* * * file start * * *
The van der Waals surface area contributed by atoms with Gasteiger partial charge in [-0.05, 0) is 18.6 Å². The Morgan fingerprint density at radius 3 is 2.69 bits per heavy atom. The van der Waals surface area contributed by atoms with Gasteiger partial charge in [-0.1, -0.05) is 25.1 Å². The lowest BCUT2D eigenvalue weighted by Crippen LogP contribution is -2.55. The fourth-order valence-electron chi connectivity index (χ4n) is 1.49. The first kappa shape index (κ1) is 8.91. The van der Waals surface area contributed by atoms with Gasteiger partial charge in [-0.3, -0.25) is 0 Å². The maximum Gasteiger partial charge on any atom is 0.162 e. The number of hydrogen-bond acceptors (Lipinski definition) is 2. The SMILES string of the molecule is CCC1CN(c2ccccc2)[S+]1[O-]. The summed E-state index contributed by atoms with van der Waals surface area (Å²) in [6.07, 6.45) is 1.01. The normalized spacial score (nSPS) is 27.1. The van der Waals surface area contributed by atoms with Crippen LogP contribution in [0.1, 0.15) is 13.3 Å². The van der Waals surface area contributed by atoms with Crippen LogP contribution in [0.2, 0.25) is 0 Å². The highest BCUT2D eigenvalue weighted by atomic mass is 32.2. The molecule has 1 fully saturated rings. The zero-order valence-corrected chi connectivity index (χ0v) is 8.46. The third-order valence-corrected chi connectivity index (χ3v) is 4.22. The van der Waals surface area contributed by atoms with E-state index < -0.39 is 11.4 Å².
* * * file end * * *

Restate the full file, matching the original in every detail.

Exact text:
The van der Waals surface area contributed by atoms with Gasteiger partial charge in [-0.05, 0) is 18.6 Å². The Morgan fingerprint density at radius 3 is 2.69 bits per heavy atom. The van der Waals surface area contributed by atoms with Gasteiger partial charge in [-0.1, -0.05) is 25.1 Å². The lowest BCUT2D eigenvalue weighted by Crippen LogP contribution is -2.55. The fourth-order valence-electron chi connectivity index (χ4n) is 1.49. The first kappa shape index (κ1) is 8.91. The van der Waals surface area contributed by atoms with Gasteiger partial charge in [-0.3, -0.25) is 0 Å². The maximum Gasteiger partial charge on any atom is 0.162 e. The number of hydrogen-bond acceptors (Lipinski definition) is 2. The SMILES string of the molecule is CCC1CN(c2ccccc2)[S+]1[O-]. The summed E-state index contributed by atoms with van der Waals surface area (Å²) in [6.07, 6.45) is 1.01. The normalized spacial score (nSPS) is 27.1. The van der Waals surface area contributed by atoms with Crippen LogP contribution in [0.1, 0.15) is 13.3 Å². The van der Waals surface area contributed by atoms with Crippen LogP contribution in [0.2, 0.25) is 0 Å². The highest BCUT2D eigenvalue weighted by atomic mass is 32.2. The molecule has 1 fully saturated rings. The zero-order valence-corrected chi connectivity index (χ0v) is 8.46. The third-order valence-corrected chi connectivity index (χ3v) is 4.22. The van der Waals surface area contributed by atoms with E-state index < -0.39 is 11.4 Å².